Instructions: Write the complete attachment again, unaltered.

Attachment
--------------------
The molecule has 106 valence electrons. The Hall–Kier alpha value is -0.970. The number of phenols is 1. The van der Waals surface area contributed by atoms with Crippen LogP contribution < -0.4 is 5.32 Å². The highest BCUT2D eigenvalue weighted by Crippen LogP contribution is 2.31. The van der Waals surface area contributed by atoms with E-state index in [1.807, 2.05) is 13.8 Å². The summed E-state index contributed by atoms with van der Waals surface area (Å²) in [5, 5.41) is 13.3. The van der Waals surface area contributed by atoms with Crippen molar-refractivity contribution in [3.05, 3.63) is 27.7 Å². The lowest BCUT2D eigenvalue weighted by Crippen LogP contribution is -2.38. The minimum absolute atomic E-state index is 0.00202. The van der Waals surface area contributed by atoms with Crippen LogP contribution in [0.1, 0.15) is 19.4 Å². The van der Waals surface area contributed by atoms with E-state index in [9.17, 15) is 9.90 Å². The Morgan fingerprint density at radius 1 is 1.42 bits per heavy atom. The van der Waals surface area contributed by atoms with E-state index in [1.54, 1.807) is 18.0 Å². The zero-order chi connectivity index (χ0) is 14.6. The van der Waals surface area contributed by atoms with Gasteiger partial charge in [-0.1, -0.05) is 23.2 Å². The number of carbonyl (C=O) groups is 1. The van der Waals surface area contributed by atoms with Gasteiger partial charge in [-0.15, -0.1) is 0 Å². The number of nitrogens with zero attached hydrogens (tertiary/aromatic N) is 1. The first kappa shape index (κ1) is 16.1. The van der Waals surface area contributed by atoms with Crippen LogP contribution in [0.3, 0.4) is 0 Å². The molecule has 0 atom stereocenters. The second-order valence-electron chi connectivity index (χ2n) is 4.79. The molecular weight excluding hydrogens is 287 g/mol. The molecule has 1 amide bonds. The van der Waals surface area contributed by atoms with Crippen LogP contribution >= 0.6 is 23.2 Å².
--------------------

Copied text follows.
The molecule has 106 valence electrons. The Hall–Kier alpha value is -0.970. The number of phenols is 1. The van der Waals surface area contributed by atoms with Crippen LogP contribution < -0.4 is 5.32 Å². The highest BCUT2D eigenvalue weighted by Crippen LogP contribution is 2.31. The van der Waals surface area contributed by atoms with E-state index in [1.807, 2.05) is 13.8 Å². The summed E-state index contributed by atoms with van der Waals surface area (Å²) in [5, 5.41) is 13.3. The van der Waals surface area contributed by atoms with Crippen molar-refractivity contribution in [3.05, 3.63) is 27.7 Å². The lowest BCUT2D eigenvalue weighted by Crippen LogP contribution is -2.38. The minimum absolute atomic E-state index is 0.00202. The van der Waals surface area contributed by atoms with Crippen LogP contribution in [0.1, 0.15) is 19.4 Å². The van der Waals surface area contributed by atoms with E-state index in [9.17, 15) is 9.90 Å². The Morgan fingerprint density at radius 1 is 1.42 bits per heavy atom. The van der Waals surface area contributed by atoms with E-state index in [1.54, 1.807) is 18.0 Å². The zero-order chi connectivity index (χ0) is 14.6. The van der Waals surface area contributed by atoms with Gasteiger partial charge in [-0.1, -0.05) is 23.2 Å². The number of carbonyl (C=O) groups is 1. The van der Waals surface area contributed by atoms with Gasteiger partial charge in [-0.15, -0.1) is 0 Å². The number of nitrogens with zero attached hydrogens (tertiary/aromatic N) is 1. The first kappa shape index (κ1) is 16.1. The van der Waals surface area contributed by atoms with Crippen LogP contribution in [0.3, 0.4) is 0 Å². The molecule has 0 atom stereocenters. The second-order valence-electron chi connectivity index (χ2n) is 4.79. The molecular weight excluding hydrogens is 287 g/mol. The molecule has 1 amide bonds. The van der Waals surface area contributed by atoms with Crippen LogP contribution >= 0.6 is 23.2 Å².